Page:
very diffecult to notice, I'm very detailed person, so I detected it.

    Every thing else seems to be in place and manufactured very well, maybe I'm just to picky, I guess I expected more of a "world class" manufacturer.

    Thank you,

    Chris.
     
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  8. sparta49

    sparta49 F1 Veteran
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    Mar 3, 2001
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    Is it just me or do these sound like things were probably done by previous mechanics on a 25 year old car? Maybe the paint was factory but didn't most of the paint on the early cars "crack and craze" necessitiating repaints in the last 25 years ?
     
  9. Dave

    Dave F1 Rookie

    Apr 15, 2001
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    "I might also add that the car never appears
    to have been repainted. That was also confimed during a paid "pre-buy"
    inspection by a well known So Ca. Ferrari Tech"

    Did this well known Ferrari Tech check the paint density during the PPI?
    Over-spray would not have been on the grill from the factory...
    And many ferraris have had the front clip re-sprayed.
    For example, I have re-sprayed my euro front spoiler 5 times.
    But the only way you would know, would be to check the paint density compared to the rest of the car.

    Your car sounds like a typical hand built 308 from that era, that at some point has had other work performed to it over it's 25 year life.

    Good Luck with your new toy!
     
  10. 4re gt4

    4re gt4 Formula 3

    Apr 23, 2002
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    I've seen 1975 308GT4s whose inner door panel surface had either: 1) no paint (ie-bare metal), 2) paint, or 3) sealer and paint. And, yes, these are original unmolested cars. Mine has sealer and paint, and the only other owner confirmed that he had never done anything inside the doors.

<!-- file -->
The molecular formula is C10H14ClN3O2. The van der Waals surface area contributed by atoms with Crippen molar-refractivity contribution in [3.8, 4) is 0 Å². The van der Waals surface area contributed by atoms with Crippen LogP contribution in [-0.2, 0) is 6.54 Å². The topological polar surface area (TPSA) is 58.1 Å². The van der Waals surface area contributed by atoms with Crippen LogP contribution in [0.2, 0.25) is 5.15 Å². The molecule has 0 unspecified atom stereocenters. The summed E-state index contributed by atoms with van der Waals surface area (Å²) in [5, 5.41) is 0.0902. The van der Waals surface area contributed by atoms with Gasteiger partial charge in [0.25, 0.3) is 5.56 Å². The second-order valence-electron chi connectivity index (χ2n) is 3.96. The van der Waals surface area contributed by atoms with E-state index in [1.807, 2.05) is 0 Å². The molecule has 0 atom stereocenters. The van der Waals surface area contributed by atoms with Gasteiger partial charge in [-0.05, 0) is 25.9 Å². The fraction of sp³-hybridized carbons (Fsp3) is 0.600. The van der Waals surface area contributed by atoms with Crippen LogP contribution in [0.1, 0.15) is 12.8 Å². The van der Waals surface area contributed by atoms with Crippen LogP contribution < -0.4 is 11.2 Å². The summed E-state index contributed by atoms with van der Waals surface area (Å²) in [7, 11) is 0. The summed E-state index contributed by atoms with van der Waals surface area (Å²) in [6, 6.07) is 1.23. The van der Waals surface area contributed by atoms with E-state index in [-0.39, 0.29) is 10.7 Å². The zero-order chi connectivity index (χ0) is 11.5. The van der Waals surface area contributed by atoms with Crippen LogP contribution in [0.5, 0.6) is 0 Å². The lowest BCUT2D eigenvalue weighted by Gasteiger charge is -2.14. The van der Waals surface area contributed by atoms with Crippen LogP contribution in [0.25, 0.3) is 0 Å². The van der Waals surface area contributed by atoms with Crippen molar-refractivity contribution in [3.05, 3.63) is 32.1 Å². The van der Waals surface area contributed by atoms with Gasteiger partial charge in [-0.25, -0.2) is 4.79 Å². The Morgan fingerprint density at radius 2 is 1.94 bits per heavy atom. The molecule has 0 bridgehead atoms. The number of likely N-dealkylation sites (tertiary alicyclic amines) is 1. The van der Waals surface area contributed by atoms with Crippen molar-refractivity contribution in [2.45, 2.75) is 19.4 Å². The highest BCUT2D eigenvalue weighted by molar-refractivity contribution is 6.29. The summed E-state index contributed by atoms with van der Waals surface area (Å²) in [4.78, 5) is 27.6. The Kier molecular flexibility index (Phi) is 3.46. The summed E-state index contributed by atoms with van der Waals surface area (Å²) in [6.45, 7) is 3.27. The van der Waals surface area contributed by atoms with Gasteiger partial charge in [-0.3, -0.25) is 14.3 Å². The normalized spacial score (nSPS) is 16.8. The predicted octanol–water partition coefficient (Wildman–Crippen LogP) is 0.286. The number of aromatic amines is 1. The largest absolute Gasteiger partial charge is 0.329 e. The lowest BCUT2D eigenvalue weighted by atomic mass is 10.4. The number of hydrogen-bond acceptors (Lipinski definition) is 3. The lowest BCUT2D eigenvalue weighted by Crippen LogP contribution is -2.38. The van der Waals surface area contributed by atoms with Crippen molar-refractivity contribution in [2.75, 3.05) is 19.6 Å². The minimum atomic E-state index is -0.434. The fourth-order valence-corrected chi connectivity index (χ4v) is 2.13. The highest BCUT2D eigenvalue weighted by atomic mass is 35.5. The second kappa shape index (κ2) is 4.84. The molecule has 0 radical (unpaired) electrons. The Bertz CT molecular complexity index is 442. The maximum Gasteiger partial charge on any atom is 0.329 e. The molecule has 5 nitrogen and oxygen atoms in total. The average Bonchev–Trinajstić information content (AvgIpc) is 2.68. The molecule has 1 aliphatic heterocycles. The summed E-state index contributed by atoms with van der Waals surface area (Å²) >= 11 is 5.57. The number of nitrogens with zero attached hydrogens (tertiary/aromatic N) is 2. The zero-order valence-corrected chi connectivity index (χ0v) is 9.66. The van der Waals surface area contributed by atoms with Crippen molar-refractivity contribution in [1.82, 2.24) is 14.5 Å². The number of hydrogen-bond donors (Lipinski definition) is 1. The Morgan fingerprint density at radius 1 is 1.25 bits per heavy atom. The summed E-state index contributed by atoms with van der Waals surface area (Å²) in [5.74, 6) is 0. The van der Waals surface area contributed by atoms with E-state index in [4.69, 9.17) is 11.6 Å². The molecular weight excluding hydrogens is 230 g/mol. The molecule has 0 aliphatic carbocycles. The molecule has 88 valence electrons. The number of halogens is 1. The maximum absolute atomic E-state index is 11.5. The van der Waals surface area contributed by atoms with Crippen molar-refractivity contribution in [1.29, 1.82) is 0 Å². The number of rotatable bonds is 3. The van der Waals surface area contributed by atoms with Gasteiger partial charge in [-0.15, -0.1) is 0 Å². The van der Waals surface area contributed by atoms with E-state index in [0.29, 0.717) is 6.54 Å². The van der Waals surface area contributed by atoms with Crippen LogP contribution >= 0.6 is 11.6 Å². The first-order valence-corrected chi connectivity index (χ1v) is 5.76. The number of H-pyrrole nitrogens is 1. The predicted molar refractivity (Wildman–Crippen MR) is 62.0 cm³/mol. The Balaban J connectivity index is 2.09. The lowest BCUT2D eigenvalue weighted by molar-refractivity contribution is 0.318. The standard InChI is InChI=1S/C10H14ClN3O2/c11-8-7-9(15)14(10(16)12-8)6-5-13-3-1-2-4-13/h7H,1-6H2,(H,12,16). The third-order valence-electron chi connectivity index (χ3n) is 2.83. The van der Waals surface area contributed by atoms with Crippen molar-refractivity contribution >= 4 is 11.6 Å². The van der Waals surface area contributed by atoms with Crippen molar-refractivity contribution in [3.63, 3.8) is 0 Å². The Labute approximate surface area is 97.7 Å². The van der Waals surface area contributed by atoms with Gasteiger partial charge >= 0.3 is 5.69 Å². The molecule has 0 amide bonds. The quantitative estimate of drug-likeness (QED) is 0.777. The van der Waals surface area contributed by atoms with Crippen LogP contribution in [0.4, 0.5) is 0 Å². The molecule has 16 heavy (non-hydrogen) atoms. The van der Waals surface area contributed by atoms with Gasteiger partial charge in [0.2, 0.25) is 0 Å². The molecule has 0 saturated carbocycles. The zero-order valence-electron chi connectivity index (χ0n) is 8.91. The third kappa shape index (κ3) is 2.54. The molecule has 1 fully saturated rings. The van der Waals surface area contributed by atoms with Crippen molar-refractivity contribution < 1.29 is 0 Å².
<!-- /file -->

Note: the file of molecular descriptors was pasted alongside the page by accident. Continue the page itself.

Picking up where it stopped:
11. Smiles

    Smiles Moderator
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    Nov 20, 2003
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    I know what you mean, Christopher. Sometimes you get a much closer look as an owner!

    Was anyone surprised by what their 308s floors were made of?

    By the way, by September of 1981 Ferrari changed paint. Any 308s earlier than this will definitely have a large amount of cracking all across the paint. If your paint doesn't look like a dried desert, then it has indeed been repainted.

    --Matt
     
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  13. christopher

    christopher Formula 3

    Nov 29, 2003
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    I just wanted to say "Thanks' for everyone's input!!

    Everyone's opinion and expertise is very much appreciated!!!!

    Please keep em comin'......

    Thanks, Chris.
     
  14. ferrarifixer

    ferrarifixer F1 Veteran
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    Jul 22, 2003
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    I went to the factory in 1991. There were 512TR's and F40's all over the place.

    I saw 3 different guys carrying clipboards with different colour jackets on.

    The first guy would come along and notice damage done during assembly. He would put a chalk or crayon ring around it.

    The next guy would come along and inspect the spotted damage, and invariably rub away the chalk line on anything he though was not worth repairing.

    The third guy would have a go at fixing the damage, or send the car to the "touch up" shop at the end of the line!!

    There was a guy with a huge bucket of soapy water that did nothing other than rub orange peel out of the paint!!

    On one of the F40's, there was a crack in the panel near the fuel filler. A guy simply took an angle grinder to it, with no preparation or masking, until it was gone. Then filled it and lined it up by the "touch up shop"!!